About 100 Filipino activists and fishermen traveled in wooden boats to the disputed coast, which is protected by China.

MANILA: About 100 Filipino activists and fishermen, along with journalists, visited a disputed shore in the South China Sea on Wednesday, where Beijing’s coast guard and suspected militant vessels used powerful water cannons to repel what they perceived as intruders.

The Philippine Coast Guard deployed three patrol vessels and a light aircraft to remotely monitor the activists and fishermen who set off from western Zambales province to assert Manila’s sovereignty over Scarborough Shoal and its maritime borders. The Navy sent a ship to monitor the participants.

About 100 small wooden fishing boats with bamboo rafts initially joined the expedition to help distribute food packages and fuel to fishermen, and lay a dozen regional buoys about 20 nautical miles (37 kilometers) off the coast before returning to Zambales, Emman Hisan said. , one of the organizers.

Four large wooden boats with more than 100 activists, including Filipino and two foreign Roman Catholic priests, fishermen and journalists, headed to the shoal and were expected to reach its outer sea early Thursday, Hisan said.

Activists from the non-governmental coalition Atin Ito – Tagalog for This is Ours – said they were trying to avoid conflict but were prepared for any contingencies.

„Our mission is peace based on international law and aimed at asserting our sovereign rights,” said Rafaela David, a leading organizer. „We will march with determination, not provocation, to civilize the region and protect our territorial integrity.”

In December, David’s crew, along with fishermen’s boats, attempted to reach another disputed shore, but cut the trip short after being tailed by a Chinese vessel.

After a tense standoff with Philippine government vessels in 2012, China effectively took control of Scarborough Shoal, a triangular-shaped atoll.

Angered by China’s actions, the Philippine government took the dispute to international arbitration in 2013, and three years later a tribunal in The Hague ruled that China’s extensive claims based on history in the busy waterway were invalid under the 1982 UN Convention. Law of the Sea.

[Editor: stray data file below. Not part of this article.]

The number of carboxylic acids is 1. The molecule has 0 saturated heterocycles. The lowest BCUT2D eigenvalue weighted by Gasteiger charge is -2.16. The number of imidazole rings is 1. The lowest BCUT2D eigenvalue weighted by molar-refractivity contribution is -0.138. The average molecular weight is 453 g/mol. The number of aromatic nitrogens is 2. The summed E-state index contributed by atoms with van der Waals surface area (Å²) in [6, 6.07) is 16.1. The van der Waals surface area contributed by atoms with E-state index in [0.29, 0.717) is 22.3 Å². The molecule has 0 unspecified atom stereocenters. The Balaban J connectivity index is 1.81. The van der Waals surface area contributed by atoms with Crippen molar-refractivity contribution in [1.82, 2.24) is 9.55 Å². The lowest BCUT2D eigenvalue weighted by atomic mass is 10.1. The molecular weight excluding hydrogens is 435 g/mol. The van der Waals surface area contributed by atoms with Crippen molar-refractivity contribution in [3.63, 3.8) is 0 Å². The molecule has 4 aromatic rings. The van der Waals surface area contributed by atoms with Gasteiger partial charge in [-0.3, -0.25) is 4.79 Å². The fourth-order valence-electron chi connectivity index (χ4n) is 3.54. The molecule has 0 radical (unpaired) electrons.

According to this ruling, Scarborough Shoal was declared a traditional fishing area for Chinese, Filipino and Vietnamese fishermen. In the past, fishermen anchored on the shore during stormy weather to avoid huge waves in the deep sea.

China refused to participate in the arbitration, rejected the decision and continues to violate it.

Two weeks ago, the Chinese Coast Guard and suspected militant vessels used water cannons on Philippine Coast Guard and fishing vessels patrolling the Scarborough Shoal, damaging both vessels.

The Philippines has condemned the Chinese Coast Guard’s move on the shoal, which lies in the Southeast Asian nation’s internationally recognized exclusive economic zone. The Chinese Coast Guard said it took „necessary action” because the Philippine ships „violated China’s sovereignty”.

Besides the Philippines and China, Vietnam, Malaysia, Brunei and Taiwan are also involved in regional conflicts.

Chinese coast guard ships have entered waters near Vietnam, Malaysia and Indonesia in the past, sparking tensions and protests, but Southeast Asian countries with significant economic ties to China have not aggressively criticized Beijing’s increasingly assertive actions.

The Philippines has released videos of its territorial confrontations with China and invited journalists to witness the hostilities on the high seas in a strategy to garner international support, sparking a war of words with Beijing.

The increasing frequency of clashes between the Philippines and China has resulted in minor skirmishes in recent months, injured Philippine navy personnel and damaged supply boats. That has fueled fears that regional disputes between the Philippines’ long-time treaty ally China and the United States could degenerate into armed conflict.

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